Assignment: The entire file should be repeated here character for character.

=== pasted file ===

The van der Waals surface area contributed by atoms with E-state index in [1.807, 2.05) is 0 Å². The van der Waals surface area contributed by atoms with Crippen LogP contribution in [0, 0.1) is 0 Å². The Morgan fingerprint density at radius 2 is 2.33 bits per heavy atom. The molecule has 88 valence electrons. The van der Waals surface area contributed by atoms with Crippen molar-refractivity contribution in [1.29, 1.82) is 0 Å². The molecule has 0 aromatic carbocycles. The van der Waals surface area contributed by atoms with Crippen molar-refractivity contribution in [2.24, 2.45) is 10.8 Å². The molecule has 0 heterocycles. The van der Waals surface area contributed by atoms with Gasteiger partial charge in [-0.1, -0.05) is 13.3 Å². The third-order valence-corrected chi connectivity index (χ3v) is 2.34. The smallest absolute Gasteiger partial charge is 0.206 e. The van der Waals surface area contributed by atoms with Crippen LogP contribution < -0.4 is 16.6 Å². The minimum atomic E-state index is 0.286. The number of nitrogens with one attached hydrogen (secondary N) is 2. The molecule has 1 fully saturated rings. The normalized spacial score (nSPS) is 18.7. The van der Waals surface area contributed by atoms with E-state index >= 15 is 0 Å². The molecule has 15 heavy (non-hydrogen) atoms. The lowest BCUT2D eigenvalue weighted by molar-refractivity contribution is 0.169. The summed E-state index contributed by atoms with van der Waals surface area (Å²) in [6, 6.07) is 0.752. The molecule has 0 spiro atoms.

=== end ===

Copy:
The van der Waals surface area contributed by atoms with E-state index in [1.807, 2.05) is 0 Å². The van der Waals surface area contributed by atoms with Crippen LogP contribution in [0, 0.1) is 0 Å². The Morgan fingerprint density at radius 2 is 2.33 bits per heavy atom. The molecule has 88 valence electrons. The van der Waals surface area contributed by atoms with Crippen molar-refractivity contribution in [1.29, 1.82) is 0 Å². The molecule has 0 aromatic carbocycles. The van der Waals surface area contributed by atoms with Crippen molar-refractivity contribution in [2.24, 2.45) is 10.8 Å². The molecule has 0 heterocycles. The van der Waals surface area contributed by atoms with Gasteiger partial charge in [-0.1, -0.05) is 13.3 Å². The third-order valence-corrected chi connectivity index (χ3v) is 2.34. The smallest absolute Gasteiger partial charge is 0.206 e. The van der Waals surface area contributed by atoms with Crippen LogP contribution < -0.4 is 16.6 Å². The minimum atomic E-state index is 0.286. The number of nitrogens with one attached hydrogen (secondary N) is 2. The molecule has 1 fully saturated rings. The normalized spacial score (nSPS) is 18.7. The van der Waals surface area contributed by atoms with E-state index >= 15 is 0 Å². The molecule has 15 heavy (non-hydrogen) atoms. The lowest BCUT2D eigenvalue weighted by molar-refractivity contribution is 0.169. The summed E-state index contributed by atoms with van der Waals surface area (Å²) in [6, 6.07) is 0.752. The molecule has 0 spiro atoms.